I used the Focus bull in 606 because of all the semen I had, his EBVs included a positive figure for "docility". Since 606's calves can be somewhat nervy, hopefully that sire's influence might help this heifer become a calm and useful animal - as long as she grows well too.
So many hopes ...
What we really need at present is grass, so we went out to cut some from the areas Stephan has recently fenced off.
After gathering this lot together in the wool fadge, he dragged it across to the five cows in Mushroom 2 ...
... who looked very happy to get their tongues around something more substantial than the tiny amount of growth they've been eating recently.
Demelza and Zella got a bagful too.
In the early afternoon, having watched 723 frequently standing and calling toward the drain along the other side of the Windmill lane, I went to check that her calf was actually alright. I'd seen her alert and curled up in the drain, rather than the grass, but presumed she was just sleeping there. But I think she was sort of stuck and probably couldn't climb up and out on her own - although the threat of my proximity made her much more able and I only had to help a little. Interestingly, 723 then looked quite agitated when the calf tried to feed, repeatedly kicking her off her teats. I don't think it was soreness but more residual distress because of the separation. They settled down again eventually.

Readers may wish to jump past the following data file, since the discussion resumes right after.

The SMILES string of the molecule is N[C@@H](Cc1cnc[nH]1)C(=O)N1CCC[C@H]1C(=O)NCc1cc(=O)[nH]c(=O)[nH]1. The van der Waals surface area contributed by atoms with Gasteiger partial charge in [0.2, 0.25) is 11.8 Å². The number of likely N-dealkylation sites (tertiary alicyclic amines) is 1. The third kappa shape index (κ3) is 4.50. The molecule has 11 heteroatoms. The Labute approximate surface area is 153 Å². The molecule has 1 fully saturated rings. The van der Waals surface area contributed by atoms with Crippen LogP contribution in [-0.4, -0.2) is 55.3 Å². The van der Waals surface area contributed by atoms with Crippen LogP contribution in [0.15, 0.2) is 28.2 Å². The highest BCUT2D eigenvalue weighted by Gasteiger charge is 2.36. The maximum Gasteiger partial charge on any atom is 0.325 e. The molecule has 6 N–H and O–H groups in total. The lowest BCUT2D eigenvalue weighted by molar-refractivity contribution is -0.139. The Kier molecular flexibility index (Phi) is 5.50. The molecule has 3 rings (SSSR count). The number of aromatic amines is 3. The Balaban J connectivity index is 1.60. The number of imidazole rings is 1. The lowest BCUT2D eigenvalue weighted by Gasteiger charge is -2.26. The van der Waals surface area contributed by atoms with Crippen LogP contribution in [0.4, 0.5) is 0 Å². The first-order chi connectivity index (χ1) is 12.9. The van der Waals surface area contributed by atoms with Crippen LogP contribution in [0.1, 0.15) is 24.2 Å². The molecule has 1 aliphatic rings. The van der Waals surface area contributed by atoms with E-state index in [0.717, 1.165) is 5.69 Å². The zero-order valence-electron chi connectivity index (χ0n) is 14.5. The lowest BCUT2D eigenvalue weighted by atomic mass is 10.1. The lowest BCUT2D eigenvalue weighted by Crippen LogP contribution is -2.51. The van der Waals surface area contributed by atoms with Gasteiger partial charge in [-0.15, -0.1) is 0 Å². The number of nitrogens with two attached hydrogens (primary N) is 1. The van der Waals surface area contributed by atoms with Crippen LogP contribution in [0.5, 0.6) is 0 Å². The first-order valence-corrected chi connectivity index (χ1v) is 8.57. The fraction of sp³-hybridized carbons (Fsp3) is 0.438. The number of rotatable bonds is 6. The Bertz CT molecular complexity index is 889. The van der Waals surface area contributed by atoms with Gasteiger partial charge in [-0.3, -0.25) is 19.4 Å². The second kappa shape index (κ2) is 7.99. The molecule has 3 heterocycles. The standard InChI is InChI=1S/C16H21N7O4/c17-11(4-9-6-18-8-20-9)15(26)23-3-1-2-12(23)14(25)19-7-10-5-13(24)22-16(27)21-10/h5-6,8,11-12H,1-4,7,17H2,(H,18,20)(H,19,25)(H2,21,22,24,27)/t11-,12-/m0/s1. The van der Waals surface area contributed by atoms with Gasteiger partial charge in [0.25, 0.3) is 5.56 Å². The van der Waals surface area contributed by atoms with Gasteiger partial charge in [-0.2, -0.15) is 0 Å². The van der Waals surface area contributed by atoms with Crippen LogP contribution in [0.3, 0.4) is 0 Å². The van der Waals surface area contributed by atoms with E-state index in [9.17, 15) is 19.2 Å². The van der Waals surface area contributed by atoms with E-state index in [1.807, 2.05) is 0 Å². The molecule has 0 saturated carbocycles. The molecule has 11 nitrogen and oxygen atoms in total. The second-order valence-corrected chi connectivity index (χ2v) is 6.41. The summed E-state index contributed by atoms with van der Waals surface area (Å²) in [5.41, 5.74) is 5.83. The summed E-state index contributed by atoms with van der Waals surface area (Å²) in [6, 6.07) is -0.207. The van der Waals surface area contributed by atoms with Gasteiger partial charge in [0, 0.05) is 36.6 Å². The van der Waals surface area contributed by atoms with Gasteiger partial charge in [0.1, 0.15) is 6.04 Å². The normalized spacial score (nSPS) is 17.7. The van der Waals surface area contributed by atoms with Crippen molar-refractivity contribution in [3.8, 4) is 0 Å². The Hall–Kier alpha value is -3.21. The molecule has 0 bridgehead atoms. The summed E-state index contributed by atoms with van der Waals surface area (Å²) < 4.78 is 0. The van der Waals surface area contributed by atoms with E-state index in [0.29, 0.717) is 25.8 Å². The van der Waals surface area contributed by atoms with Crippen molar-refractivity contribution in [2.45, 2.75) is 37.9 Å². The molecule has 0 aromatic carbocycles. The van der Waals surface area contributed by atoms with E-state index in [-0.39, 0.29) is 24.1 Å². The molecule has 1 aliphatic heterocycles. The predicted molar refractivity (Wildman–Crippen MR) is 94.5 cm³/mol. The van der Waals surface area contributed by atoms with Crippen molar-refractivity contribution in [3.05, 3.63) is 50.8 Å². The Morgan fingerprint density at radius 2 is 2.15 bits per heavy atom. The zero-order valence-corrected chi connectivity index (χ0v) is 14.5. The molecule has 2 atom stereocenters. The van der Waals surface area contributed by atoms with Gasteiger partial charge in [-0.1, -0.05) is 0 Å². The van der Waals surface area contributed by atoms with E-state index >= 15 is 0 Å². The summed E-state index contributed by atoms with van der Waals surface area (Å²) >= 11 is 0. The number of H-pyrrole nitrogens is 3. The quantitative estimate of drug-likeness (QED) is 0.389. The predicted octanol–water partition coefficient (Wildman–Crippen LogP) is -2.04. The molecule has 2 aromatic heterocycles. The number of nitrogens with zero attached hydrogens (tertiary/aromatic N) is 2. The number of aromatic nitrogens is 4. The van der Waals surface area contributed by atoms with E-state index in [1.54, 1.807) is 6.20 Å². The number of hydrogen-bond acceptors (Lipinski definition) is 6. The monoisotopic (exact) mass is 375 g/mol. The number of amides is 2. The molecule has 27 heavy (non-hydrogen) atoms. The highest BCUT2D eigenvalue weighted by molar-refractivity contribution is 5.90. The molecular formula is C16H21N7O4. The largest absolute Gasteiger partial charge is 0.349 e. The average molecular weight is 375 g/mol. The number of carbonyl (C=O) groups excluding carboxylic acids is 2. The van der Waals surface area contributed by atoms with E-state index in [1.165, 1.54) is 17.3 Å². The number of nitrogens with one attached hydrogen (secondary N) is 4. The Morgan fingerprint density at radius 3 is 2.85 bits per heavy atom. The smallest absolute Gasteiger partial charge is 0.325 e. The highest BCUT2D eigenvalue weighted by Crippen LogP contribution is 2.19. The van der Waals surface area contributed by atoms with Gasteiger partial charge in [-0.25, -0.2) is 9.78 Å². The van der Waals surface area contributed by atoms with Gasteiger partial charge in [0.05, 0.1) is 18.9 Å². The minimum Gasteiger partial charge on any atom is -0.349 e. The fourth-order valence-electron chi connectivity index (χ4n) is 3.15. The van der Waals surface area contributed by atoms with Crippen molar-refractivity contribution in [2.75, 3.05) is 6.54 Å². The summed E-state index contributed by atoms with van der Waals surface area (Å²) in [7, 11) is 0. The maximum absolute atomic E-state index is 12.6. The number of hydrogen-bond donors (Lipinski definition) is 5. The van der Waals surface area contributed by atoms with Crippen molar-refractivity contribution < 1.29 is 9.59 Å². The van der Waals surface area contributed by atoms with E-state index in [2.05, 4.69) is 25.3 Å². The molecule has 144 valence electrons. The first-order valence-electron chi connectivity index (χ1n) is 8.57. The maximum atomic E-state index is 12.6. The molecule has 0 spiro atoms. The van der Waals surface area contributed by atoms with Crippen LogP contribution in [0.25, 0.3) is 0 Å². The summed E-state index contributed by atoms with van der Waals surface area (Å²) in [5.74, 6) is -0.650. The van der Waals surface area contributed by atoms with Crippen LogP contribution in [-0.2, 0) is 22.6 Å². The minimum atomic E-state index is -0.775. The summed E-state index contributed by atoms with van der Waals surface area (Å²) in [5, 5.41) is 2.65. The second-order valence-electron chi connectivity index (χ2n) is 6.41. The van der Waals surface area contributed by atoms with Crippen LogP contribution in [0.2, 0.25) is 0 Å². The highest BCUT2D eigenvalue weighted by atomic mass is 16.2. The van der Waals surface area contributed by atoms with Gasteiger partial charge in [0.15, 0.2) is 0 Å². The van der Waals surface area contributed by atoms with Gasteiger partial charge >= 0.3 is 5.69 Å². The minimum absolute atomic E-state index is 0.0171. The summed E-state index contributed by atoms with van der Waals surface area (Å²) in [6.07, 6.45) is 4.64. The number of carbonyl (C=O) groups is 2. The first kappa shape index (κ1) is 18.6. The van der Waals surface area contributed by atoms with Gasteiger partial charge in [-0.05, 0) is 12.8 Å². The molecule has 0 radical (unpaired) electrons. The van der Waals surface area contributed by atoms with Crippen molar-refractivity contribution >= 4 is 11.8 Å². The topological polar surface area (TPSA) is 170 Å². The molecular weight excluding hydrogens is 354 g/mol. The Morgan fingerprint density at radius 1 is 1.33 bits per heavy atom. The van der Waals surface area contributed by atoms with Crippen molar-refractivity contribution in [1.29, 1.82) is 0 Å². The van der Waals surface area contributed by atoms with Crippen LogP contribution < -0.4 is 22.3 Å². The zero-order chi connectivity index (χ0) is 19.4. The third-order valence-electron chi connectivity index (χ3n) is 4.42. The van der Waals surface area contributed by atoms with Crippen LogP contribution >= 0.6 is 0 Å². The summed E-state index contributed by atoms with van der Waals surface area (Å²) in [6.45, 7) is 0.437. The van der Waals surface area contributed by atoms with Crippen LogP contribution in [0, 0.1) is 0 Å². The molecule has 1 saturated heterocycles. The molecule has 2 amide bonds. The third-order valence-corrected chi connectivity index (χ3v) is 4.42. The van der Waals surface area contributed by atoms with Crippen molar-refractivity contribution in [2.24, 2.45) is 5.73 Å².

It's past time for the sheep to leave the House paddock to the cattle again and go back to where they usually live. I will continue to be nervous every time it rains, because they'll need bringing out again if there's more flooding, which could happen at any time.
Madam Goose is nesting again. I go and steal an egg every couple of days, so far only two. Otherwise she'll just sit on them until they go rotten beneath her.
We awoke to a beautiful day, still, sunny and warm, with tiny calves running around their mothers.
There are now eight cows left in the "fat cow" mob, currently grazing the Spring paddock out the back. I check them daily, to ensure nothing surprising is going on.
I'd been looking for 723's calf in the Windmill and as I came up out of the dip in which I'd found her, looked across and noticed Eva looking like this: not only in labour, but more than half-way through!
She was standing looking pensive earlier on but I hadn't thought her ready to calve because her udder was still quite soft.